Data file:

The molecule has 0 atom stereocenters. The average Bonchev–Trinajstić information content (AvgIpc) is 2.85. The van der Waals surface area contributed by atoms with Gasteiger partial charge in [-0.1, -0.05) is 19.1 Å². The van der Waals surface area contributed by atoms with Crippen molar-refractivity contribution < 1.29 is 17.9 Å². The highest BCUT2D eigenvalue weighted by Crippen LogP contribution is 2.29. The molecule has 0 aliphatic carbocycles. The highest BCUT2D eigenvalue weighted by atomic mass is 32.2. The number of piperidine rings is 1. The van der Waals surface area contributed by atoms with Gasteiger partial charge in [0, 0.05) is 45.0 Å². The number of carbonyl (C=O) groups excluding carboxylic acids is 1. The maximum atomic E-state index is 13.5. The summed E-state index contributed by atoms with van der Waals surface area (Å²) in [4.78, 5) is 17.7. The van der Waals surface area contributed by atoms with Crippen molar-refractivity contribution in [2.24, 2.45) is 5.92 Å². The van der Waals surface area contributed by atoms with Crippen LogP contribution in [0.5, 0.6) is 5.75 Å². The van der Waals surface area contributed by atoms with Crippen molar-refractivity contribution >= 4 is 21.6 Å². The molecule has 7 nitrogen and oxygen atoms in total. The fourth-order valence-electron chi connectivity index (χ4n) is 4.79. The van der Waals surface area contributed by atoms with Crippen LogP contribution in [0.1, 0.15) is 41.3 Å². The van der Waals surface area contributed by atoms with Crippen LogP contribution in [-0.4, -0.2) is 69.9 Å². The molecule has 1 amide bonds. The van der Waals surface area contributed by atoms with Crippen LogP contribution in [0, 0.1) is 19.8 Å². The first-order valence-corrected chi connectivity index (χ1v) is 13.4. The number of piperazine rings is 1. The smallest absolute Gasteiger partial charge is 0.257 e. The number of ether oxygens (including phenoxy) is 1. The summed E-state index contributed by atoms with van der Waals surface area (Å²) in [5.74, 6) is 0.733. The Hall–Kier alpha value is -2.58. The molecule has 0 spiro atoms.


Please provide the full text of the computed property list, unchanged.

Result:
The molecule has 0 atom stereocenters. The average Bonchev–Trinajstić information content (AvgIpc) is 2.85. The van der Waals surface area contributed by atoms with Gasteiger partial charge in [-0.1, -0.05) is 19.1 Å². The van der Waals surface area contributed by atoms with Crippen molar-refractivity contribution < 1.29 is 17.9 Å². The highest BCUT2D eigenvalue weighted by Crippen LogP contribution is 2.29. The molecule has 0 aliphatic carbocycles. The highest BCUT2D eigenvalue weighted by atomic mass is 32.2. The number of piperidine rings is 1. The van der Waals surface area contributed by atoms with Gasteiger partial charge in [0, 0.05) is 45.0 Å². The number of carbonyl (C=O) groups excluding carboxylic acids is 1. The maximum atomic E-state index is 13.5. The summed E-state index contributed by atoms with van der Waals surface area (Å²) in [4.78, 5) is 17.7. The van der Waals surface area contributed by atoms with Crippen molar-refractivity contribution in [2.24, 2.45) is 5.92 Å². The van der Waals surface area contributed by atoms with Crippen LogP contribution in [0.5, 0.6) is 5.75 Å². The van der Waals surface area contributed by atoms with Crippen molar-refractivity contribution >= 4 is 21.6 Å². The molecule has 7 nitrogen and oxygen atoms in total. The fourth-order valence-electron chi connectivity index (χ4n) is 4.79. The van der Waals surface area contributed by atoms with Crippen LogP contribution in [0.1, 0.15) is 41.3 Å². The van der Waals surface area contributed by atoms with Crippen LogP contribution in [-0.4, -0.2) is 69.9 Å². The molecule has 1 amide bonds. The van der Waals surface area contributed by atoms with Crippen LogP contribution in [0, 0.1) is 19.8 Å². The first-order valence-corrected chi connectivity index (χ1v) is 13.4. The number of piperazine rings is 1. The smallest absolute Gasteiger partial charge is 0.257 e. The number of ether oxygens (including phenoxy) is 1. The summed E-state index contributed by atoms with van der Waals surface area (Å²) in [5.74, 6) is 0.733. The Hall–Kier alpha value is -2.58. The molecule has 0 spiro atoms.